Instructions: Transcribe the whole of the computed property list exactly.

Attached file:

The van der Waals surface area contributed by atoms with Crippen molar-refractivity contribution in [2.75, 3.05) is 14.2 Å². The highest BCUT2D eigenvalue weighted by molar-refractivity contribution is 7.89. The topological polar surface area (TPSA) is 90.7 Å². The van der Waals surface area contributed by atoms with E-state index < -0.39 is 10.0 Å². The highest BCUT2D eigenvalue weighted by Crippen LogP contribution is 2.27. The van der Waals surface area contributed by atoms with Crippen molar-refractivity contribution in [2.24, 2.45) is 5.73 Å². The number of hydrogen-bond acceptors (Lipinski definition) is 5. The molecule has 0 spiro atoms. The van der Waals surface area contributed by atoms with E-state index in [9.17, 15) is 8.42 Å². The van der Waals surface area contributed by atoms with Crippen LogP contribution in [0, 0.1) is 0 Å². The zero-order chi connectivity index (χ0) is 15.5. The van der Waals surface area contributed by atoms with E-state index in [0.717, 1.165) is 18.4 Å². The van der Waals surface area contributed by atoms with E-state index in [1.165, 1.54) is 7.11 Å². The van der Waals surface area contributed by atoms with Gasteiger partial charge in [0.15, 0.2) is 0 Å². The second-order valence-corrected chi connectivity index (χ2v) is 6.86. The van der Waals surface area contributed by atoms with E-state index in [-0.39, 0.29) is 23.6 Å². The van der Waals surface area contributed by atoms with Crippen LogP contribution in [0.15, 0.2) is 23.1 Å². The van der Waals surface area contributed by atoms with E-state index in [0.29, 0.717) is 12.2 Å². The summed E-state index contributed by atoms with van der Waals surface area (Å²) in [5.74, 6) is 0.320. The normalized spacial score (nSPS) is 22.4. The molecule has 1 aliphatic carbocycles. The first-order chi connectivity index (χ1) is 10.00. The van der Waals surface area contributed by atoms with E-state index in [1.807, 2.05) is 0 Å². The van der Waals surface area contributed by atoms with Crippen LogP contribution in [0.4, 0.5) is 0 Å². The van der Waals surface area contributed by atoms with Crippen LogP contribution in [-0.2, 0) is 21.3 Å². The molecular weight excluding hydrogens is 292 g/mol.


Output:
The van der Waals surface area contributed by atoms with Crippen molar-refractivity contribution in [2.75, 3.05) is 14.2 Å². The highest BCUT2D eigenvalue weighted by molar-refractivity contribution is 7.89. The topological polar surface area (TPSA) is 90.7 Å². The van der Waals surface area contributed by atoms with E-state index < -0.39 is 10.0 Å². The highest BCUT2D eigenvalue weighted by Crippen LogP contribution is 2.27. The van der Waals surface area contributed by atoms with Crippen molar-refractivity contribution in [2.24, 2.45) is 5.73 Å². The number of hydrogen-bond acceptors (Lipinski definition) is 5. The molecule has 0 spiro atoms. The van der Waals surface area contributed by atoms with E-state index in [9.17, 15) is 8.42 Å². The van der Waals surface area contributed by atoms with Crippen LogP contribution in [0, 0.1) is 0 Å². The zero-order chi connectivity index (χ0) is 15.5. The van der Waals surface area contributed by atoms with E-state index in [0.717, 1.165) is 18.4 Å². The van der Waals surface area contributed by atoms with E-state index in [1.165, 1.54) is 7.11 Å². The van der Waals surface area contributed by atoms with Gasteiger partial charge in [0.15, 0.2) is 0 Å². The second-order valence-corrected chi connectivity index (χ2v) is 6.86. The van der Waals surface area contributed by atoms with E-state index in [-0.39, 0.29) is 23.6 Å². The van der Waals surface area contributed by atoms with Crippen LogP contribution in [0.15, 0.2) is 23.1 Å². The van der Waals surface area contributed by atoms with E-state index in [0.29, 0.717) is 12.2 Å². The summed E-state index contributed by atoms with van der Waals surface area (Å²) in [5.74, 6) is 0.320. The normalized spacial score (nSPS) is 22.4. The molecule has 1 aliphatic carbocycles. The first-order chi connectivity index (χ1) is 10.00. The van der Waals surface area contributed by atoms with E-state index in [1.807, 2.05) is 0 Å². The van der Waals surface area contributed by atoms with Crippen LogP contribution in [0.4, 0.5) is 0 Å². The van der Waals surface area contributed by atoms with Crippen LogP contribution in [-0.2, 0) is 21.3 Å². The molecular weight excluding hydrogens is 292 g/mol.